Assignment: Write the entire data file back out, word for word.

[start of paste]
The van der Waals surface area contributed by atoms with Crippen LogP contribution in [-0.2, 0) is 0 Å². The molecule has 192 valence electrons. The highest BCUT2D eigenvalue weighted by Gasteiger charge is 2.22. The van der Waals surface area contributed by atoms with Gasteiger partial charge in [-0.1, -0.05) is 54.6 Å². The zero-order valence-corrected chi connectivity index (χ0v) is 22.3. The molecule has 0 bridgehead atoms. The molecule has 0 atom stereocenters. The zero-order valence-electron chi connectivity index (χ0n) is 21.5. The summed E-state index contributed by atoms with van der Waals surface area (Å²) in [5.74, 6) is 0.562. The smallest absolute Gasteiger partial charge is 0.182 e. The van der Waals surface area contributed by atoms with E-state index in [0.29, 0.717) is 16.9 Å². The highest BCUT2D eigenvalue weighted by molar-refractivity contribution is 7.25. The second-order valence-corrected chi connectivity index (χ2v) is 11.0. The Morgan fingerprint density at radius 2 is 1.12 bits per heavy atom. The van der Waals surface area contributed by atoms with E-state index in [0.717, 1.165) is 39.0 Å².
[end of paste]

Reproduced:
The van der Waals surface area contributed by atoms with Crippen LogP contribution in [-0.2, 0) is 0 Å². The molecule has 192 valence electrons. The highest BCUT2D eigenvalue weighted by Gasteiger charge is 2.22. The van der Waals surface area contributed by atoms with Gasteiger partial charge in [-0.1, -0.05) is 54.6 Å². The zero-order valence-corrected chi connectivity index (χ0v) is 22.3. The molecule has 0 bridgehead atoms. The molecule has 0 atom stereocenters. The zero-order valence-electron chi connectivity index (χ0n) is 21.5. The summed E-state index contributed by atoms with van der Waals surface area (Å²) in [5.74, 6) is 0.562. The smallest absolute Gasteiger partial charge is 0.182 e. The van der Waals surface area contributed by atoms with E-state index in [0.29, 0.717) is 16.9 Å². The highest BCUT2D eigenvalue weighted by molar-refractivity contribution is 7.25. The second-order valence-corrected chi connectivity index (χ2v) is 11.0. The Morgan fingerprint density at radius 2 is 1.12 bits per heavy atom. The van der Waals surface area contributed by atoms with E-state index in [0.717, 1.165) is 39.0 Å².